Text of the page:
But it’s not the volume of words that make a good novel. It’s the quality. The quality choice of words, of sentence structure, and the quality of the story telling. And I doubt there are many writers who have published a GOOD first draft. I know far too many who have published a poor one. And that, unfortunately is what draws the criticism.

Again, I can only speak from my own experience but for me writing the first draft is the easy part. Taking on board the critique of Alpha readers, Beta readers, rewriting, editing, proofreading, these are the time consuming and work intensive parts of writing a novel. And I don’t believe they should be skipped. Even books published by mainstream publishers go through that process, so I don’t believe it’s a process that should ever be neglected. Not if you want to truly WIN NaNoWriMo.

But I’d welcome your thoughts on the subject.

All my novels are available on Amazon Kindle or as Paperbacks.

Inspiration, is it a Relative Thing?

On digging through my blog archives, I recently came upon a post I wrote about inspiration. In particular, what inspired the first five of my novels up to, and including, Searching for Summer. I decided to update the post to include the rest of the Reluctant Detective Series since I had written and published two more novels to complete the series. So, that post ended up being about seven books.

Having written a further four, it’s time for a second inspiration ’round up’. You can read the first here, keeping in mind these posts are not about the books’ plots and content, but rather, what inspired me to write them. To find out more about each novel they’re all here as ebooks and here as paperbacks plus, there is even more information and photographs about their locations in my Facebook readers’ group, which you may request to join here.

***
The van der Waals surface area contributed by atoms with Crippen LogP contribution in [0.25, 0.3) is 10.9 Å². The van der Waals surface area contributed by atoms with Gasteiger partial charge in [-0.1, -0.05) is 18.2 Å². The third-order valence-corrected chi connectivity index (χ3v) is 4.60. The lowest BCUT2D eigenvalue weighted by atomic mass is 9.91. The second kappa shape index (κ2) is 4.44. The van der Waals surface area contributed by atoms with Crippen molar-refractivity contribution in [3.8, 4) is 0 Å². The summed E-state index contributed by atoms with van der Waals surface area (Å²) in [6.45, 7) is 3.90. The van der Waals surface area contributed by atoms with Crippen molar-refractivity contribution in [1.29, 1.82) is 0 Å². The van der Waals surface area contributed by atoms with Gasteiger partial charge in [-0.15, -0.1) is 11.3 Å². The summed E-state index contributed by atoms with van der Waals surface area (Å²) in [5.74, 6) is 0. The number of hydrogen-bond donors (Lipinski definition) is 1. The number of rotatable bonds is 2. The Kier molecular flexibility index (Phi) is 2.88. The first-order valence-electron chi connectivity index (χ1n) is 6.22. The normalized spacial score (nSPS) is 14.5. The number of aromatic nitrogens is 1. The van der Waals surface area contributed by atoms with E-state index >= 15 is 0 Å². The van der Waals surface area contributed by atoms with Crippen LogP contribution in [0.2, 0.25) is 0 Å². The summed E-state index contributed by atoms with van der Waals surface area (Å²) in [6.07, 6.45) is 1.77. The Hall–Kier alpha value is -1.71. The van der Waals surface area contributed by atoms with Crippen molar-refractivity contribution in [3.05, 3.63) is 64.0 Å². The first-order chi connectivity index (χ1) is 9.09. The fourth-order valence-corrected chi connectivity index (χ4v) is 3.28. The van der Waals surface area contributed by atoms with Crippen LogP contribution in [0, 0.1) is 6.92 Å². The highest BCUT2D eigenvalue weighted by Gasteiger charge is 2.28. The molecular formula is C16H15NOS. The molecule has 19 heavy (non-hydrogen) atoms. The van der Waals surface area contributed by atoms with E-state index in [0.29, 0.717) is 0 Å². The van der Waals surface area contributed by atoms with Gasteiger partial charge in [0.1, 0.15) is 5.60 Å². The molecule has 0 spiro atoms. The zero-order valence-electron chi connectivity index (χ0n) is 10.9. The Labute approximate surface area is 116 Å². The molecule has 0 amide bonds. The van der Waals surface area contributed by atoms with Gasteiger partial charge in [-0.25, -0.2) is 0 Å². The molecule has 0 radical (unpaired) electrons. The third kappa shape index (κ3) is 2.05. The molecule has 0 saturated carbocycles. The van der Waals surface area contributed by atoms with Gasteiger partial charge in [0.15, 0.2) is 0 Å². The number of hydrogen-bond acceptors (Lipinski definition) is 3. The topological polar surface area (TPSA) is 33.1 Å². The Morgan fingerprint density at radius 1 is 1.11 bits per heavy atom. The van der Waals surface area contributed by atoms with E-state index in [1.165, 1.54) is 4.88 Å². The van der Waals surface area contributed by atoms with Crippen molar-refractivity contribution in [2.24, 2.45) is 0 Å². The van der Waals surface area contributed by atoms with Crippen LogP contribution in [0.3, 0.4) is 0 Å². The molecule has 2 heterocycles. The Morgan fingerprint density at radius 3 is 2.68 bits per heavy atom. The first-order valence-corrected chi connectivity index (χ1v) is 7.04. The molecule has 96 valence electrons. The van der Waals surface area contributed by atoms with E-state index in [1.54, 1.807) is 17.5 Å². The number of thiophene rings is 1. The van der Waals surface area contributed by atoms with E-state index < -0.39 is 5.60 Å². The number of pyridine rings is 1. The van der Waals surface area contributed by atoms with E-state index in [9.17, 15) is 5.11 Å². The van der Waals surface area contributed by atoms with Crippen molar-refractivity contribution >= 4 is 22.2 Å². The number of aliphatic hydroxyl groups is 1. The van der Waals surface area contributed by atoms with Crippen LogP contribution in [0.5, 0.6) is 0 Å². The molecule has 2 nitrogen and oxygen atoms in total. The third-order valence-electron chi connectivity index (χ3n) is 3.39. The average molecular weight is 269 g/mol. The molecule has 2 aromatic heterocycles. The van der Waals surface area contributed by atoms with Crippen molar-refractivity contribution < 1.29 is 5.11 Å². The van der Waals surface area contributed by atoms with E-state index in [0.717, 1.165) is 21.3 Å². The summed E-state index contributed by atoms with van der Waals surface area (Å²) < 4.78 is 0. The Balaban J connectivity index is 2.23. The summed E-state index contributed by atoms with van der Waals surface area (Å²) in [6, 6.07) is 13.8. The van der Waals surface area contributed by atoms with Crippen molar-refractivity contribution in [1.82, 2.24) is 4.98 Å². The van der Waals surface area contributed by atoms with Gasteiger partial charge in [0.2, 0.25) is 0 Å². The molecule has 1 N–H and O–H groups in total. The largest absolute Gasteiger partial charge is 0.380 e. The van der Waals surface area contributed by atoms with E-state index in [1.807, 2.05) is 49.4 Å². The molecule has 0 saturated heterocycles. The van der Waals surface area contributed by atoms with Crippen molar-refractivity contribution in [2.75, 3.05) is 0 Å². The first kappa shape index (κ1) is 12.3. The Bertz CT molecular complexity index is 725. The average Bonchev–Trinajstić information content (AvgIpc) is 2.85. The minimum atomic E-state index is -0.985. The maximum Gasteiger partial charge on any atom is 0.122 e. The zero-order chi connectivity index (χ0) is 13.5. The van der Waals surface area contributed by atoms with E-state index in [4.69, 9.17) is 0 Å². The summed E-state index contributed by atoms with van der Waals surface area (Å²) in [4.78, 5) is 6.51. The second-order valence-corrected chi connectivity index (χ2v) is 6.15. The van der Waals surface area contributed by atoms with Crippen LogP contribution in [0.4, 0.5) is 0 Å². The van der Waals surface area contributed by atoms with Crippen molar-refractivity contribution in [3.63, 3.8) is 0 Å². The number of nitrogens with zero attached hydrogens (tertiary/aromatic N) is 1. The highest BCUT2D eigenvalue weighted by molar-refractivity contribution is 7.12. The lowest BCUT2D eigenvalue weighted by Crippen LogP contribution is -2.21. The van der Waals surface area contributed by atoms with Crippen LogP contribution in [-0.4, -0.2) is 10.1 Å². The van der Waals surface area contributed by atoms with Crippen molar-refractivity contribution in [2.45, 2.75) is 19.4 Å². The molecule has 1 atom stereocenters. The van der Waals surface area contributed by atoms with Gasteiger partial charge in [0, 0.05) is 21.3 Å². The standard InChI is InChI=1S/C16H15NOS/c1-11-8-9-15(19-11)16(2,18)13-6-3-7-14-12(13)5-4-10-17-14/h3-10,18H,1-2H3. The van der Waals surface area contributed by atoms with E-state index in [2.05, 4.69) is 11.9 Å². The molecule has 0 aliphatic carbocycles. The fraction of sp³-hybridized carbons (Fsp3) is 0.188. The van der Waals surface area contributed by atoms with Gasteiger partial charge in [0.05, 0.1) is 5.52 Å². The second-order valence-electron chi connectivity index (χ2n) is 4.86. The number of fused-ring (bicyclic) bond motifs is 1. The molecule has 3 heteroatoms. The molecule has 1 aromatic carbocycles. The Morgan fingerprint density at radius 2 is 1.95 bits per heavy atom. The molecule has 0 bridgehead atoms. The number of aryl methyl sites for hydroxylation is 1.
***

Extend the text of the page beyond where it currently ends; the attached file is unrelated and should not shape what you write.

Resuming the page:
After I finished writing the Reluctant Detective Series, I found some of the characters lingered in my mind, demanding I write their stories too. In particular, Mirabelle’s sister, Yvonne and her husband, Hugh. They hadn’t played a large part in Mirabelle’s story, especially Hugh, who hardly got any attention at all, yet their story was there in my mind to be written. I had done the background profiles. I knew the characters pretty well.

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Hugh is different from any character I’d written before. His ‘voice’ was strong in my head. He had been sadly neglected in the series, so I decided to develop his story in For What it’s Worth, along with the story of his marriage to Yvonne, making the inspiration for that book an internal one, an offshoot from the series, but not part of it, available as ebook and paperback.

The next novel I published was Gold Plated, the story of one couple’s Golden Wedding Anniversary party and all that it raked up. The idea came to me when my husband and I were thinking about our own approaching Golden Wedding Anniversary. We were reminiscing on our fifty years together and I got to thinking whether it would be possible for a couple to have reached such a milestone without their marriage being a happy one. You can find out more about this one here for ebook and here for paperback.